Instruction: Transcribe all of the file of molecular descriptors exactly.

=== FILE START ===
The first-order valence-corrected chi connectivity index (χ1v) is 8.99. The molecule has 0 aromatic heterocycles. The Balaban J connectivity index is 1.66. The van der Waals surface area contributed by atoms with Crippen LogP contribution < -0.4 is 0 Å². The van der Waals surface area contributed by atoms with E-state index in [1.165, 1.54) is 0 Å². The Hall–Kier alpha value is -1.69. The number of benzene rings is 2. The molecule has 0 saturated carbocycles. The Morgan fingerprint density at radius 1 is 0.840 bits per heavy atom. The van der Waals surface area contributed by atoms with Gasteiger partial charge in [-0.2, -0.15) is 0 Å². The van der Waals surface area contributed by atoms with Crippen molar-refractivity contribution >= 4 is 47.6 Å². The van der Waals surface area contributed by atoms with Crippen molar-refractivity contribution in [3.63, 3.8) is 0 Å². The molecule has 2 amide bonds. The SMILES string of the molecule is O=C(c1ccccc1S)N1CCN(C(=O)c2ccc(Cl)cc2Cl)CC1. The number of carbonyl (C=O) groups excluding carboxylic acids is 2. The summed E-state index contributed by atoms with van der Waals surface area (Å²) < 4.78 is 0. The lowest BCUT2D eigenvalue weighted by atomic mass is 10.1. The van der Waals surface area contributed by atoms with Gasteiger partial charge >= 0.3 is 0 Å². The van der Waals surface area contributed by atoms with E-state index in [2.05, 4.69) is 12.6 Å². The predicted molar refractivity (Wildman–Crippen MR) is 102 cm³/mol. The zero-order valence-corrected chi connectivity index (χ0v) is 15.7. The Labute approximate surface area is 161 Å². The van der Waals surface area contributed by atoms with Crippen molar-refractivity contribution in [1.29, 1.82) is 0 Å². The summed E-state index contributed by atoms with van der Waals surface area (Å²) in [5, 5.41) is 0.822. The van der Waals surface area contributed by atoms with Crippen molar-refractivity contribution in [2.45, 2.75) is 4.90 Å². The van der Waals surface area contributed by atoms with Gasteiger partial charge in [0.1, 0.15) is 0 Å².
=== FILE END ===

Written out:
The first-order valence-corrected chi connectivity index (χ1v) is 8.99. The molecule has 0 aromatic heterocycles. The Balaban J connectivity index is 1.66. The van der Waals surface area contributed by atoms with Crippen LogP contribution < -0.4 is 0 Å². The van der Waals surface area contributed by atoms with E-state index in [1.165, 1.54) is 0 Å². The Hall–Kier alpha value is -1.69. The number of benzene rings is 2. The molecule has 0 saturated carbocycles. The Morgan fingerprint density at radius 1 is 0.840 bits per heavy atom. The van der Waals surface area contributed by atoms with Gasteiger partial charge in [-0.2, -0.15) is 0 Å². The van der Waals surface area contributed by atoms with Crippen molar-refractivity contribution >= 4 is 47.6 Å². The van der Waals surface area contributed by atoms with Crippen molar-refractivity contribution in [3.63, 3.8) is 0 Å². The molecule has 2 amide bonds. The SMILES string of the molecule is O=C(c1ccccc1S)N1CCN(C(=O)c2ccc(Cl)cc2Cl)CC1. The number of carbonyl (C=O) groups excluding carboxylic acids is 2. The summed E-state index contributed by atoms with van der Waals surface area (Å²) < 4.78 is 0. The lowest BCUT2D eigenvalue weighted by atomic mass is 10.1. The van der Waals surface area contributed by atoms with Gasteiger partial charge >= 0.3 is 0 Å². The van der Waals surface area contributed by atoms with E-state index in [2.05, 4.69) is 12.6 Å². The predicted molar refractivity (Wildman–Crippen MR) is 102 cm³/mol. The zero-order valence-corrected chi connectivity index (χ0v) is 15.7. The Labute approximate surface area is 161 Å². The van der Waals surface area contributed by atoms with Crippen molar-refractivity contribution in [1.29, 1.82) is 0 Å². The summed E-state index contributed by atoms with van der Waals surface area (Å²) in [5, 5.41) is 0.822. The van der Waals surface area contributed by atoms with Crippen molar-refractivity contribution in [2.45, 2.75) is 4.90 Å². The van der Waals surface area contributed by atoms with Gasteiger partial charge in [0.1, 0.15) is 0 Å².